It’s no easy feat motivating your sales development team to close deals quarter after quarter. While ebbs and flows mark any sales cycle, the pressure to bring in more revenue remains.
So what will you do differently to boost morale and drive high performance among your team?
A few weeks back, we spoke of the basics for creating an SDR comp plan to give that extra push. However, as these plans come in all shapes and sizes, let’s delve into one example. We’re certain it will have your sales development representatives celebrating non-stop wins.
When it comes to sales, the individual performance of an SDR can either contribute to or impede overall company gains. Variable pay looks to motivate reps through sales performance and financial incentives. When sales reps reach their target goal, they can expect extra sales commissions tacked onto their base pay.
In layman’s terms:
Variable compensation plan = base pay (fixed annual salary) + variable pay (financial incentive based on performance variables)
Of course, for an effective variable compensation plan, a target pay mix presupposes a fair base rate for all members of the sales team. Unfair and constant ratcheting (increasing sales reps’ monthly quota if they surpassed it in the past) can lead to a higher turnover rate and impact long-term results for the worse.
On the other hand, take into account factors like SDR experience, company goals, inbound vs. outbound function, etc. to create the ideal variable compensation plan. Timely compensation tied to direct, visible, and pre-defined contributions can positively shape company culture. Use it to encourage specific behaviors among SDRs, i.e. booking qualified meetings or contributing to closing deals.
take into account factors like SDR experience, company goals and inbound vs. outbound function to create the ideal variable compensation plan
At Bloobirds, our sales managers are proud to have struck a balance concerning commission rates and SDR performance. We set a quota based on qualified meetings completed, AKA opportunities, and pay-out incentives on a monthly basis.
Your comp plan is not just an extension of management; it’s a reflection of the vision your company aims to fulfill. That being said, the right plan should encourage workers to make the right decisions at an individual level for the company as a whole.
Essentially, the structure must support your sales playbook and drive the behaviors most favorable to success.
While additional incentive is the most challenging decision in a comp plan, base salary deserves your attention too. The ratio of base pay to variable compensation can differ from one sales organization to the next as per the company’s objectives and culture. However, you’ll find that combinations between 60/40 and 75/25 are the most common.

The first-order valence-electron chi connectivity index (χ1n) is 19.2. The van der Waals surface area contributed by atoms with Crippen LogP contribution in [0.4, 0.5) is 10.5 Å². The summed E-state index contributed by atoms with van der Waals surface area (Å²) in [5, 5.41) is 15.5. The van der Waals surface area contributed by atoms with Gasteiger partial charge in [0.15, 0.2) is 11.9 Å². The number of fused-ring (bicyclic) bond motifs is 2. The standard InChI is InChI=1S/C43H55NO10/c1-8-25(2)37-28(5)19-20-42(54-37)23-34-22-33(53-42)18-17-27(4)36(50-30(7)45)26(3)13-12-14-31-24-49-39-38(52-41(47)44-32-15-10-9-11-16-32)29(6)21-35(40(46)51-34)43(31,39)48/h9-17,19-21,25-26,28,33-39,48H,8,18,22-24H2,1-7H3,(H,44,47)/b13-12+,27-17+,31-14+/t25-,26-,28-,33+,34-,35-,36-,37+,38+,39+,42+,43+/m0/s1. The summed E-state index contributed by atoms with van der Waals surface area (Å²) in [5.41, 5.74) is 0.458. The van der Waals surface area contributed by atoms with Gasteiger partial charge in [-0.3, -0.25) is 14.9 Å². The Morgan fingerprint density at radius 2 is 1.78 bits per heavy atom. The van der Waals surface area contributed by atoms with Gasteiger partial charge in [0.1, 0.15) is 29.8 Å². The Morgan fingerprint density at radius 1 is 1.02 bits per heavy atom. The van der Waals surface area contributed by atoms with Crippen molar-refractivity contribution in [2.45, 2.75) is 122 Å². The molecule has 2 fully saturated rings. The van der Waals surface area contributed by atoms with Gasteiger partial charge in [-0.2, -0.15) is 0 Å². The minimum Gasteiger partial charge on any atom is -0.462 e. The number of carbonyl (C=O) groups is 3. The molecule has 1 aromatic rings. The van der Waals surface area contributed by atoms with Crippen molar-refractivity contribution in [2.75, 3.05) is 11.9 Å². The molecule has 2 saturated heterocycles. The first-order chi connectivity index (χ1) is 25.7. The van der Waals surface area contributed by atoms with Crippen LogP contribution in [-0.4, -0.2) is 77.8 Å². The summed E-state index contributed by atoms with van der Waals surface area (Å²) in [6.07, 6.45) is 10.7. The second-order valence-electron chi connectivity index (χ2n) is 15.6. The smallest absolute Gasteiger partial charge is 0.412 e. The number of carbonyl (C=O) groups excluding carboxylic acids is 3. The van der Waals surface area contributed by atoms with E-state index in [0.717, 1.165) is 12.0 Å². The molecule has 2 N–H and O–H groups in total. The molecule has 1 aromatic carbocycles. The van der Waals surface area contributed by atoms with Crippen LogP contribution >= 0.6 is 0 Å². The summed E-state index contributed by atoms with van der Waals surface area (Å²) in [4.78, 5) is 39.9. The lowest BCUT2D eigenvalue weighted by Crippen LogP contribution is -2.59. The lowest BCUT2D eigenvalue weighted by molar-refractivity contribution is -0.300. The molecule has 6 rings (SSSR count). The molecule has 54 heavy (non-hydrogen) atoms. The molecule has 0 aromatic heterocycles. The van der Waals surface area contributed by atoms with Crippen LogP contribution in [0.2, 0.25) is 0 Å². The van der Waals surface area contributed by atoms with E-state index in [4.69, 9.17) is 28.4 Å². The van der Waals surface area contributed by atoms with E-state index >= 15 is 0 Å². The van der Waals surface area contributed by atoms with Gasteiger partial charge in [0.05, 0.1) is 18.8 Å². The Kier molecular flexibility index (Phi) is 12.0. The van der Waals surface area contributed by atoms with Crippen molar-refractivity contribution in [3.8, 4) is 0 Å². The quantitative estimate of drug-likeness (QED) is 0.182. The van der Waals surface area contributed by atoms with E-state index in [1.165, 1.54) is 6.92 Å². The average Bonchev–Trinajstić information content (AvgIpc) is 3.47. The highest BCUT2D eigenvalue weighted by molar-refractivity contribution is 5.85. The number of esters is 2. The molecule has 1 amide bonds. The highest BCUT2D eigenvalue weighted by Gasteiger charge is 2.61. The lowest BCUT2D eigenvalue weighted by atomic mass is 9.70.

In sales compensation plans specific to startups, it’s ideal to lean towards a higher variable percentage given the lack of reliable and prior data. Although, this aspect could also signal the immaturity of a company and the need for a more savvy sales talent crew.
According to numbers provided by The SaaS Institute, clients experience the most success with a 70/30 split. To give you a better understanding, let’s take the average salary of a Barcelona-based SDR as an example.
Imagine he/she is earning €25K. In this case, €17.5K would be base pay while €7.5K would comprise the variable pay based on direct contribution to opportunities and revenue.
The SaaS Institute advises that an SDR hit 70% of their quota before any incentives are paid out. This minimum performance level keeps reps upbeat regardless if it’s an off month or after a quota ratchet.
Similarly, the minimum performance level promises that individual SDR strives for 100% with each new prospect on a continuous basis.
The SaaS Institute advises that an SDR hit 70% of their quota before any incentives are paid out
Keep in mind the need to customize this baseline according to evolving CAC and other costs affecting the bottom-line.
Once you have created your variable compensation plan, we recommend that you sit down with your SDRs to explain it in detail.
Not only will it allow you to outline your goals for that individual, but it will align expectations and underscore your company’s policy for transparency and fairness from the very beginning.
Similarly, because compensation plans are prone to human errors during accounting practices, we recommend selecting compensation software suitable for your company’s objectives and culture. The right tech stack will avoid any headaches arising from financial mistakes, relay a sense of confidence to your SDRs, and tap into SDRs’ nature for healthy competition.
Now that you have gone through a quick breakdown of the variable compensation plan, you’re ready to figure out the right pay mix to rally up your SDRs and increase sales revenue.
Of course, if you want to make sure you’re not missing anything, check out our how to create an SDR comp plan. The template inside is a total time-saver!